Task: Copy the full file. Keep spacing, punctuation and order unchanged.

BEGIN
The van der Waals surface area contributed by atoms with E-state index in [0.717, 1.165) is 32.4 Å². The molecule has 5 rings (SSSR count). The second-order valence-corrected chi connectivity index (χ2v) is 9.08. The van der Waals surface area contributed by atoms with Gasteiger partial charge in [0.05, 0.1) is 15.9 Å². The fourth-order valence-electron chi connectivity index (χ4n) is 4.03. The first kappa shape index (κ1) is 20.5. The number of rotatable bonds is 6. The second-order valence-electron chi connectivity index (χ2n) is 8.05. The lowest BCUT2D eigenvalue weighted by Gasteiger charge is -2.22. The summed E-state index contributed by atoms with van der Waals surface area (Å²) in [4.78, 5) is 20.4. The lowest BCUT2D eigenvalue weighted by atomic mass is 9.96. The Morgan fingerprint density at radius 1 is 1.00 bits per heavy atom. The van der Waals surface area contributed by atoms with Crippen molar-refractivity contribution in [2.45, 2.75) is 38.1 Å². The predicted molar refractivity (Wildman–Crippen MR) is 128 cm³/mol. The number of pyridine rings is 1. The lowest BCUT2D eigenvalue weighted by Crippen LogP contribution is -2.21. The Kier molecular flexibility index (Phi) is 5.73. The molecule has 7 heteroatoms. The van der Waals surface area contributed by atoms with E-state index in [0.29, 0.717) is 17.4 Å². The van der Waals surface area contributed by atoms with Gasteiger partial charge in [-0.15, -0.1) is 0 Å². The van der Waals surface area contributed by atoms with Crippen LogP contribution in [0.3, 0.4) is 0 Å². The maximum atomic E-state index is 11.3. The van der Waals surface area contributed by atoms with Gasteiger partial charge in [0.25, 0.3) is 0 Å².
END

The van der Waals surface area contributed by atoms with E-state index in [0.717, 1.165) is 32.4 Å². The molecule has 5 rings (SSSR count). The second-order valence-corrected chi connectivity index (χ2v) is 9.08. The van der Waals surface area contributed by atoms with Gasteiger partial charge in [0.05, 0.1) is 15.9 Å². The fourth-order valence-electron chi connectivity index (χ4n) is 4.03. The first kappa shape index (κ1) is 20.5. The number of rotatable bonds is 6. The second-order valence-electron chi connectivity index (χ2n) is 8.05. The lowest BCUT2D eigenvalue weighted by Gasteiger charge is -2.22. The summed E-state index contributed by atoms with van der Waals surface area (Å²) in [4.78, 5) is 20.4. The lowest BCUT2D eigenvalue weighted by atomic mass is 9.96. The Morgan fingerprint density at radius 1 is 1.00 bits per heavy atom. The van der Waals surface area contributed by atoms with Crippen molar-refractivity contribution in [2.45, 2.75) is 38.1 Å². The predicted molar refractivity (Wildman–Crippen MR) is 128 cm³/mol. The number of pyridine rings is 1. The lowest BCUT2D eigenvalue weighted by Crippen LogP contribution is -2.21. The Kier molecular flexibility index (Phi) is 5.73. The molecule has 7 heteroatoms. The van der Waals surface area contributed by atoms with E-state index in [0.29, 0.717) is 17.4 Å². The van der Waals surface area contributed by atoms with Gasteiger partial charge in [-0.15, -0.1) is 0 Å². The van der Waals surface area contributed by atoms with Crippen LogP contribution in [0.3, 0.4) is 0 Å². The maximum atomic E-state index is 11.3. The van der Waals surface area contributed by atoms with Gasteiger partial charge in [0.25, 0.3) is 0 Å².